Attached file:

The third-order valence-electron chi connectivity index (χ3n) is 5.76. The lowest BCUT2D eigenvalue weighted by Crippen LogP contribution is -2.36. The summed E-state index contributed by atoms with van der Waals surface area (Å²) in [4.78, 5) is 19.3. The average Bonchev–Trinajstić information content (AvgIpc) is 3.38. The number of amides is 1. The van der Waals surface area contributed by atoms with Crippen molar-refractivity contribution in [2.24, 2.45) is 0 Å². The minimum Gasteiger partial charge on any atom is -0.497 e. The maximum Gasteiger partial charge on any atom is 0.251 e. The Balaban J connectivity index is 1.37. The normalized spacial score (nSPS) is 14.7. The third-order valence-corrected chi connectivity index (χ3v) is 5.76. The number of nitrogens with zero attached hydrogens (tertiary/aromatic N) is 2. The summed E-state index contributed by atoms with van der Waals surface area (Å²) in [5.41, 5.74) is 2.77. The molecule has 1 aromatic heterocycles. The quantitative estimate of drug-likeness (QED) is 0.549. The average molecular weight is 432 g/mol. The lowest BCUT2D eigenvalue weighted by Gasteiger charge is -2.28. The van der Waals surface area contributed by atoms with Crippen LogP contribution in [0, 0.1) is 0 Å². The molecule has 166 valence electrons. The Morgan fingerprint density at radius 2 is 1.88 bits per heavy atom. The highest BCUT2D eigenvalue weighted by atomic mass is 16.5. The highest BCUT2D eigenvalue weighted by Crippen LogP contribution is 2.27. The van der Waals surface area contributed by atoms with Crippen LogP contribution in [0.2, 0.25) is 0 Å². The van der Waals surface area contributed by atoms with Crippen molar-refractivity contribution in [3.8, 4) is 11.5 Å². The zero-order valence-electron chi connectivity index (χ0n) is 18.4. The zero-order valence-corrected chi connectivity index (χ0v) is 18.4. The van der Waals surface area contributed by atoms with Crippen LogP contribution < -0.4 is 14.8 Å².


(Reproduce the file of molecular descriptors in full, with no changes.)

The third-order valence-electron chi connectivity index (χ3n) is 5.76. The lowest BCUT2D eigenvalue weighted by Crippen LogP contribution is -2.36. The summed E-state index contributed by atoms with van der Waals surface area (Å²) in [4.78, 5) is 19.3. The average Bonchev–Trinajstić information content (AvgIpc) is 3.38. The number of amides is 1. The van der Waals surface area contributed by atoms with Crippen molar-refractivity contribution in [2.24, 2.45) is 0 Å². The minimum Gasteiger partial charge on any atom is -0.497 e. The maximum Gasteiger partial charge on any atom is 0.251 e. The Balaban J connectivity index is 1.37. The normalized spacial score (nSPS) is 14.7. The third-order valence-corrected chi connectivity index (χ3v) is 5.76. The number of nitrogens with zero attached hydrogens (tertiary/aromatic N) is 2. The summed E-state index contributed by atoms with van der Waals surface area (Å²) in [5.41, 5.74) is 2.77. The molecule has 1 aromatic heterocycles. The quantitative estimate of drug-likeness (QED) is 0.549. The average molecular weight is 432 g/mol. The lowest BCUT2D eigenvalue weighted by Gasteiger charge is -2.28. The van der Waals surface area contributed by atoms with Crippen LogP contribution in [0, 0.1) is 0 Å². The molecule has 166 valence electrons. The Morgan fingerprint density at radius 2 is 1.88 bits per heavy atom. The highest BCUT2D eigenvalue weighted by atomic mass is 16.5. The highest BCUT2D eigenvalue weighted by Crippen LogP contribution is 2.27. The van der Waals surface area contributed by atoms with Crippen LogP contribution in [0.2, 0.25) is 0 Å². The van der Waals surface area contributed by atoms with Crippen molar-refractivity contribution in [3.8, 4) is 11.5 Å². The zero-order valence-electron chi connectivity index (χ0n) is 18.4. The zero-order valence-corrected chi connectivity index (χ0v) is 18.4. The van der Waals surface area contributed by atoms with Crippen LogP contribution < -0.4 is 14.8 Å².